How can I optimize file transfer performance over Direct Connect?

Last updated: 2022-01-11

I'm experiencing slow file transfer speeds over my AWS Direct Connect connection.


Use the following troubleshooting steps for your use case.

Note: If you receive errors when running AWS Command Line Interface (AWS CLI) commands, make sure that you’re using the most recent AWS CLI version.

Use Amazon CloudWatch metrics to check for Direct Connect connection over utilization and errors

You can use CloudWatch metrics to monitor Direct Connect connections and virtual interfaces. For Direct Connect dedicated connections, check the ConnectionBpsEgress and ConnectionBpsIngress metrics for values that exceed network port speeds. Check the ConnectionErrorCount metric for MAC level errors. For more information on troubleshooting MAC level errors, see the ConnectionErrorCount section in Direct Connect connection metrics.

For hosted connections, review the VirtualInterfaceBpsEgress and VirtualInterfaceBpsIngress metrics. You can only create one Direct Connect virtual interface for each hosted connection. These metrics are an estimate of the total bitrate of network traffic for the hosted connection.

For more information, see Viewing Direct Connect CloudWatch metrics.

Optimizing performance when uploading large files to Amazon Simple Storage Service (Amazon S3)

For uploading large files to Amazon S3, it's a best practice to leverage multipart uploads. If you're using the AWS CLI, all high-level Amazon S3 commands like cp and sync automatically perform multipart uploads for large files.

Use the following AWS CLI Amazon S3 configuration values:

  • max_concurrent_requests - The maximum number of concurrent requests. The default value is 10. Make sure that you have enough resources to support the maximum number of requests.
  • max_queue_size - The maximum number of tasks in the task queue.
  • multipart_threshold - The size threshold the CLI uses for multipart transfers of individual files.
  • multipart_chunksize - When using multipart transfers, this is the chunk size that the CLI uses for multipart transfers of individual files. This value sets the size of each part that the AWS CLI uploads in a multipart upload for an individual file. This setting allows you to break down a larger file (for example, 300 MB) into smaller parts for quicker upload speeds. The default value is 8MB while the minimum value you can set is 5MB.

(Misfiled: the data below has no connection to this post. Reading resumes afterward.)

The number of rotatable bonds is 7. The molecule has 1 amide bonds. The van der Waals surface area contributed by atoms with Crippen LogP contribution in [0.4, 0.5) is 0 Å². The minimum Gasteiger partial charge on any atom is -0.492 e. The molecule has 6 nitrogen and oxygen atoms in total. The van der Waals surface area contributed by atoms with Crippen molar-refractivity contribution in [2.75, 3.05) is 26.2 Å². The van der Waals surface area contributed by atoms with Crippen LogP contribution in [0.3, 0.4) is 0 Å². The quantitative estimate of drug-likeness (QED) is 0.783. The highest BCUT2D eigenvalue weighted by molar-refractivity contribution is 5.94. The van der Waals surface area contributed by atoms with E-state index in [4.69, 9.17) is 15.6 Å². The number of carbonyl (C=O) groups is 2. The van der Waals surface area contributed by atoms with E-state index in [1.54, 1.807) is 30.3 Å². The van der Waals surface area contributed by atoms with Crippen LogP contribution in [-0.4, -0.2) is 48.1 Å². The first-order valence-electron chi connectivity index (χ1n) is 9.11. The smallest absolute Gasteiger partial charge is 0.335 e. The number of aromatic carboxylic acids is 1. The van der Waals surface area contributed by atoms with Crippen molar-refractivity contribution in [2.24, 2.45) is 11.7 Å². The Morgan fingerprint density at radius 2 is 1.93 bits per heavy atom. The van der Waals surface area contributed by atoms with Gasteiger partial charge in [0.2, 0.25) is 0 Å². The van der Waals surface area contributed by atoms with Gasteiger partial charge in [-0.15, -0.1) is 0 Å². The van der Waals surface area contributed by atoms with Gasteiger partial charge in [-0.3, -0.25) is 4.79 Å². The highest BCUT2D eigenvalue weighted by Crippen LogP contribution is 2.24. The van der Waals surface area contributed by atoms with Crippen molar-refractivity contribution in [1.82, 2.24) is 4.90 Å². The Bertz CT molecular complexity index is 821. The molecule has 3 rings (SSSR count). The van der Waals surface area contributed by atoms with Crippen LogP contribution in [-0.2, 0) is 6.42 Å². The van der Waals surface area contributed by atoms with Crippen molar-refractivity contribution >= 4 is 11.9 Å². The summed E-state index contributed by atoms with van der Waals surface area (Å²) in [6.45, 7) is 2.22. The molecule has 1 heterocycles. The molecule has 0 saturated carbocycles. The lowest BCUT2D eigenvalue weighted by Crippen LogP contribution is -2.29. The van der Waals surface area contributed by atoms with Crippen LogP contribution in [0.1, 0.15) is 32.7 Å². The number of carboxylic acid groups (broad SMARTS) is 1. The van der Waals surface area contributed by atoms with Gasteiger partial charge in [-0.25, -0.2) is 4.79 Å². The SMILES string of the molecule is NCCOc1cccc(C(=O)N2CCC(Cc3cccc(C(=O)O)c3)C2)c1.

Note: A multipart upload requires that a single file uploaded in a maximum of 10,000 parts. Be sure that the chunksize that you set balances the file size and the number of parts.

  • max_bandwidth - The maximum bandwidth that will be consumed for uploading and downloading data to and from Amazon S3.

For more information, see Migrate small sets of data from on premises to Amazon S3 using AWS SFTP.

Performance tuning for Server Message Block (SMB) Windows file servers

To optimize network performance for Windows SMB file servers, the Server Message Block (SMB) 3.0 protocol must be negotiated between each client and file server. This is because SMB 3.0 uses protocol improves performance for SMB file servers including the following features:

  • SMB Direct - This feature ensures SMB detects RDMA network interfaces on the files server and automatically uses Remote Direct Memory Access (RDMA). RDMA increases throughput, provides low latency, and low CPU utilization.
  • SMB Multichannel - This feature allows file servers to use multiple network connections simultaneously and provides increased throughput.
  • SMB Scale-Out - This feature allows SMB 3.0 in cluster configurations to show a share in all nodes of a cluster in an active/active configuration. This ensures the maximum share bandwidth is the total bandwidth of all file server cluster nodes.

For SMB clients, use the robocopy multithreaded feature to copy files and folders to the file server over multiple parallel connections.

You can also use Explicit Congestion Notification (ECN) and Large Send Offload (LSO) to reduce throughput.

Check for packet loss on the Direct Connect connection

Packet loss occurs when transmitted data packets fail to arrive at their destination resulting in network performance issues. Packet loss is caused by low signal strength at the destination, excessive system utilization, network congestion and network route misconfigurations.

For more information, see How can I troubleshoot packet loss for my Direct Connect connection?

Isolate and diagnose network and application performance issues

You can use utilities such as iPerf3, tcpdump, and Wireshark to troubleshoot Direct Connect performance issues and analyze network results. Take note of the following settings that affect network throughput on a single TCP stream:

  • Receiver Window Size (RWS) - This indicates the maximum number of bytes the receiver can accept without overflowing buffers.
  • The senders send buffers - This may limit the maximum number of bytes that the receiver can acknowledged. The sender can't discard unacknowledged bytes until it receives acknowledgment. Unacknowledged bytes may have to be retransmitted after a timeout period.
  • The senders MSS (Maximum Segment Size) - The maximum number of bytes a TCP segment can have as a payload. The smaller the MSS, the less the network throughput.
  • The Round Trip Time (RTT) - The higher the RTT is between the sender and receiver, the lower the available network bandwidth.

Tip: It's a best practice for the sender to initiate several parallel connections to the receiver during file transfers.

For more information, see How can I troubleshoot Direct Connect network performance issues?

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